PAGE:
A pair of 2014 Walsh Jesuit High School graduates were recently part of a team of collegians whose concept project finished third out of more than 300 entries in the 2017 Walt Disney Imagineering Imaginations Design Competition.

Casey Liptak, of Hudson, attends Miami University. Sarah Miholer, a Carnegi Mellon student, is from Silver Lake. The two teamed up with Miami University student Erin Socha to create "Niihka: A New Tradition," a concept to create an outdoor space that celebrates the Myaamiaki Indian culture.

According to Liptak, the Myaamiaki tribe once inhabited the land on which Miami University was founded.

"It was pretty exciting," according to Liptak who is majoring in interior design with a minor in graphic design.

For their finish, the team was given a trophy with their names engraved.

However Liptak said the reward goes beyond the trophy.

"Just the recognition from the university and this competition in general is a great resume and portfolio builder," she said.

The project assignment was to create an outdoor space on your university campus, Liptak said.

"So going off of that, Miami University was founded on the Myaamiaki tribe's land and today there is a very close relationship between the tribe and the university," she said. "We thought what a great way to bring the ties of the tribe back to the university community and be able to educate our students on the tribe."

According to Liptak, the Myaamiaki tribe has a thriving educational community.

"We really wanted to display that and show the history of the tribe, but also show that they are still a people today," Liptak added.

Two sacred objects to the tribe were incorporated into the concept -- the turtle and crane.

"The shape of the space was inspired from the turtle shell while a variety of things represent the crane throughout the concept," Liptak said.

The team worked closely with tribal members, she said.

"A big part of our project was to make sure this could actually be built," Liptak said.

The concept would contain a glass roof with a display of constellations and the stories which go with them, she added.

Miholer, who is majoring in mechanical engineering, said she was ecstatic with how the project turned out.

"Casey, Erin, and I all worked extremely well together, and it showed in our final product," Miholer said. "Our project stood out from the rest in that we did not make up the story our space told. We researched the story of the Miami Tribe and told that story through our space."

Miholer said the team was "happy to design a space to celebrate the history and educate the space's guests of the traditions of the Miami Tribe."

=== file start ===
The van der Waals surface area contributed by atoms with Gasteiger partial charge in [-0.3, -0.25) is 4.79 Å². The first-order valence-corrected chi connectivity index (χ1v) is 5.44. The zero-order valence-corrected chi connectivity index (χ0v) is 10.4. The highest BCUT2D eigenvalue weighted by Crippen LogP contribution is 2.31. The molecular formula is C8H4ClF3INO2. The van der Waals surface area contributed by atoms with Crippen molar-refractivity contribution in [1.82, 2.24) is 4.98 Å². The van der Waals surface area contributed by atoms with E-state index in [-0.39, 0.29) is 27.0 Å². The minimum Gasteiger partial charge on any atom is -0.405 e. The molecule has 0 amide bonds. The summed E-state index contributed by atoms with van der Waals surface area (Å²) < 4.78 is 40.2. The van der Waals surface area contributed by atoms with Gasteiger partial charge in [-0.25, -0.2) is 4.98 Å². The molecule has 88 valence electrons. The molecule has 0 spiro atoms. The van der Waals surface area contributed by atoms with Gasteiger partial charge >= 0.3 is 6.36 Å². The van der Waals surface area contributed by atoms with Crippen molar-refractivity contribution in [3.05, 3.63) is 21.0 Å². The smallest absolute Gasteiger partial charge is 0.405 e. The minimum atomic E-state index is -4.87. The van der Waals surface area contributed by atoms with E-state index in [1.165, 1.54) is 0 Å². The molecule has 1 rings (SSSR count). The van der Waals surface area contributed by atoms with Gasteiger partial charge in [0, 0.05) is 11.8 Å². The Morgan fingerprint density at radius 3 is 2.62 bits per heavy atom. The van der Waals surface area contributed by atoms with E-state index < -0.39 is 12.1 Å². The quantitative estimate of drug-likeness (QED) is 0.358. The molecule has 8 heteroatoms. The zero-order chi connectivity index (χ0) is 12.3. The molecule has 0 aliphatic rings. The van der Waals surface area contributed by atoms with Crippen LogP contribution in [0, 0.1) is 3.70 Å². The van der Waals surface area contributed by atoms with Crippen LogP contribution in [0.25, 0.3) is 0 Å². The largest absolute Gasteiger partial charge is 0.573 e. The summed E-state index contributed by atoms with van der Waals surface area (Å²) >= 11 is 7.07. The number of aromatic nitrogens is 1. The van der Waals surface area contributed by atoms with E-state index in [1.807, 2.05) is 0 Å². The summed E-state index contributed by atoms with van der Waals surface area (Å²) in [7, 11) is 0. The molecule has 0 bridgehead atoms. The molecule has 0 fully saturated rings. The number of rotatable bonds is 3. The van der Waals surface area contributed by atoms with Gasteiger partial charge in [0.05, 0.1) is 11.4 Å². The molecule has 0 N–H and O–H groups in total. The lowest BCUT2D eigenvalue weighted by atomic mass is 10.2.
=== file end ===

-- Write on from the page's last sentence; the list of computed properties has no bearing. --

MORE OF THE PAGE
Miholer enjoyed the entire process.

"I had never gone through all of the phases of Blue Sky to design. I enjoyed working on the aspects that I worked on. Being the engineer on the team, I focused on the feasibility of our ideas, and made sure that everything would work properly if the designs would be implemented."

After the team found out it was in the finals, the stress set in, Miholer said.

"That did not mean we enjoyed the work any less, though. It made us more critical of our work, and we executed our final project to the best of our abilities," Miholer said. "I think we did the absolute best that we could have. We put our heart and soul into this project, and I think it showed."

Miholer said she grew up loving Disney.

"I wanted and still want to help create those parks in which I have so many fond memories," Miholer said. "The Imaginations competition was a great opportunity to get my foot in the door at Walt Disney Imagineering."

Twenty-one students from six teams were finalists, according to Disney. In addition to the three top-placed teams, the other finalist teams came from Howard University, Savannah College of Art and Design and University of California, San Diego. The top placed team is awarded a cash prize, and an additional $1,000 grant was awarded to its sponsoring university.

The six teams of finalists visited Walt Disney Imagineering's main campus in Glendale, Calif., from Jan. 23 to 27 to meet and network with Imagineers, go behind the scenes where Disney magic is created, and interview for paid internships during their visit.

A panel of Imagineering judges applied the same criteria to the entries as they would to their own work, including the team's ability to collaborate across different disciplines and backgrounds; the mastery of their individual skills; whether the project provides an engaging guest experience; the ability to tell a compelling and engaging story; and knowledge and passion for the Disney brand and Walt Disney Imagineering.

Email: ttroglen@recordpub.com